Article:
Poles rally to defend the EU membership amid fear of ‘Polexit’
Opposition leader Donald Tusk has called for protests to defend Poland’s continued membership in the 27-nation bloc.
Large protests are being held across Poland in a show of support for the European Union after a court this week challenged the supremacy of EU legislation, widening the rift with Brussels.
Thousands of people on Sunday filled Castle Square, in Warsaw’s historic centre, in a show of opposition to the right-wing nationalist government, with people chanting “We are staying!” and holding signs with slogans like “We are Europeans”. Large protests also took place in other cities across the country.
The leader of the ruling Law and Justice (PiS) party, Jaroslaw Kaczynski, has been in conflict with EU officials for the past six years as PiS has sought greater control over the courts. The EU has cast the changes as an erosion of democratic checks and balances.
The protests have been called for by Donald Tusk, the top opposition leader in Poland and former EU leader, in an effort to defend Poland’s continued membership in the 27-nation bloc.
Addressing the crowds, Tusk warned that a “pseudo court” had decided to take Poland out of the EU by order of the governing party’s leader, in violation of the constitution.
“We want an independent, law-abiding, democratic and fair Poland,” Tusk said before the crowd sang the national anthem.
Al Jazeera’s Rory Challands, reporting from Warsaw, said protesters “believe they are Europeans and will always be Europeans”, but that recent tensions between Warsaw and Brussels had stoked fears of a Polish exit from the EU, dubbed “Polexit”.
“Nobody is saying that’s a likelihood yet, but it’s certainly raising the political temperature here and in Brussels,” Challands said.
EU membership is popular in Poland, having brought new freedom to travel and a dramatic economic transformation to the central European nation after communist rule came to an end in 1989.
Kaczynski has denied that he wants Poland to leave the bloc, though top members of the governing party have recently used language suggesting that might be their aim.
In a legal decision requested by Poland’s prime minister earlier this week, a Constitutional Tribunal declared some articles in EU treaties “incompatible” with its national legislation and unconstitutional.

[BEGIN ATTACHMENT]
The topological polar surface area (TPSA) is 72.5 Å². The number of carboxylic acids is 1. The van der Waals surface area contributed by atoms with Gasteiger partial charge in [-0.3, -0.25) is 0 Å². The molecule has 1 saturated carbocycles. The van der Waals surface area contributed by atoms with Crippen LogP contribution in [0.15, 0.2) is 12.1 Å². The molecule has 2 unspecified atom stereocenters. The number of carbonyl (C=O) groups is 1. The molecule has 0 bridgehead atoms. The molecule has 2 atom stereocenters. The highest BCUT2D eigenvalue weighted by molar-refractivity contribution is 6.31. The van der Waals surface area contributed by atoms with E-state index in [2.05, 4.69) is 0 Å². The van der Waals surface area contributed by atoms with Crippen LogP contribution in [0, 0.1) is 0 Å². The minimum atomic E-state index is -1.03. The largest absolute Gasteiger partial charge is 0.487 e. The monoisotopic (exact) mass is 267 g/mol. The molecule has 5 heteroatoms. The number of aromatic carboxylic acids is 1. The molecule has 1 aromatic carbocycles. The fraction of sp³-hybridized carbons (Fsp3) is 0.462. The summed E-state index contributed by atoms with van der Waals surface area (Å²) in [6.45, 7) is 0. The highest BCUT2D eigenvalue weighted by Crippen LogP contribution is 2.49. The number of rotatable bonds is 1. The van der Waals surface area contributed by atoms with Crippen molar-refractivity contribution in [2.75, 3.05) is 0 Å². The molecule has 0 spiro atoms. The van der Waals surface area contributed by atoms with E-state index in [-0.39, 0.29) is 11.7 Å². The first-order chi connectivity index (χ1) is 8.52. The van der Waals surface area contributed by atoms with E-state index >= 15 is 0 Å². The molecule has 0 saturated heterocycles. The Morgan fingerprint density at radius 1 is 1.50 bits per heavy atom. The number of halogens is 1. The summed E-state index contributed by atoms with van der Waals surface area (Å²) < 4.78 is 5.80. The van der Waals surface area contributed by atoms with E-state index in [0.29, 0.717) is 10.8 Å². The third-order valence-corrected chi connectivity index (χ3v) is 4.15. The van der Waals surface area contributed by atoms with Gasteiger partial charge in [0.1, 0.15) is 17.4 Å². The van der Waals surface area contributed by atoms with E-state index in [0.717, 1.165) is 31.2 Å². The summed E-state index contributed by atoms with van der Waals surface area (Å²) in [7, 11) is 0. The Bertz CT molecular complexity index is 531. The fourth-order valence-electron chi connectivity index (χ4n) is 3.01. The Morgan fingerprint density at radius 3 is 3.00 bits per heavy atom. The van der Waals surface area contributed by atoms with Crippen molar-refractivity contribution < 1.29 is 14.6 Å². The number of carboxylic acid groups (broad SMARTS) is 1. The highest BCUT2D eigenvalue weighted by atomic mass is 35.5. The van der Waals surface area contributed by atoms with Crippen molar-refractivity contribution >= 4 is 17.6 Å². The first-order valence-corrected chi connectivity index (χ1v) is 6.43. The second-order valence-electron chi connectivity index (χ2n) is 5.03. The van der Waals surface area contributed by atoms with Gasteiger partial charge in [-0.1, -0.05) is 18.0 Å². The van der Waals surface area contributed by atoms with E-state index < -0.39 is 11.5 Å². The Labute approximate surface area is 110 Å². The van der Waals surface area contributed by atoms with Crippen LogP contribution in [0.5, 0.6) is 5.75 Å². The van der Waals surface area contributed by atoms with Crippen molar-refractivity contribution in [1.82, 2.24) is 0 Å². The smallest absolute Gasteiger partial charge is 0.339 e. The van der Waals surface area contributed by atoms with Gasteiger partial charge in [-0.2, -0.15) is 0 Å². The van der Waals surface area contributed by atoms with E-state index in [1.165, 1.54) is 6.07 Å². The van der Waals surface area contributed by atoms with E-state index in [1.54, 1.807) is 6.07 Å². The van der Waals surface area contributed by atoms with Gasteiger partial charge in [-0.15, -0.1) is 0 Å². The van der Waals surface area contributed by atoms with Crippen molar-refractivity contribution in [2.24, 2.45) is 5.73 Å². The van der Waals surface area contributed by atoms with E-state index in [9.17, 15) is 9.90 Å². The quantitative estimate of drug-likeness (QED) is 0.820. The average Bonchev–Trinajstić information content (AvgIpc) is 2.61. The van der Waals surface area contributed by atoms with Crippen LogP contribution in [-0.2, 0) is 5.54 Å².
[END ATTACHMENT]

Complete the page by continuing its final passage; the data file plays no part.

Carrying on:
Politicians across Europe have voiced dismay at the ruling, which undermined the legal pillar of European integration on which the 27-nation EU stands.
Ursula von der Leyen, president of the European Commission, said she was “deeply concerned” and that the EU executive she leads would do all in its power to ensure the primacy of EU law.
Wojciech Przybylski, editor-in-chief of analysis and media platform Visegrad Insight, told Al Jazeera that “while on one hand nobody wants to leave the EU, even supporters of the government, on the other hand nobody seems to be able to say ‘stop’ to the conflict that prevents Poland from accessing EU funds”.
The EU is holding off on approving the 23 billion euros ($26bn) in EU grants and 34 billion euros ($39bn) in cheap loans to help the country past the economic blowback of COVID-19.
Warsaw has accused the EU of “blackmail” following a warning by EU Economy Commissioner Paolo Gentiloni that the court case could have repercussions on the disbursement of Poland’s pandemic recovery funds.
EU officials have said the money could be disbursed next month but with strict rule of law conditions attached.
Przybylski said political bickering and a ruling coalition made up of heterogeneous parties – some of whom are in favour of holding a referendum on “Polexit” – are to blame for the widening rift between Warsaw and Brussels.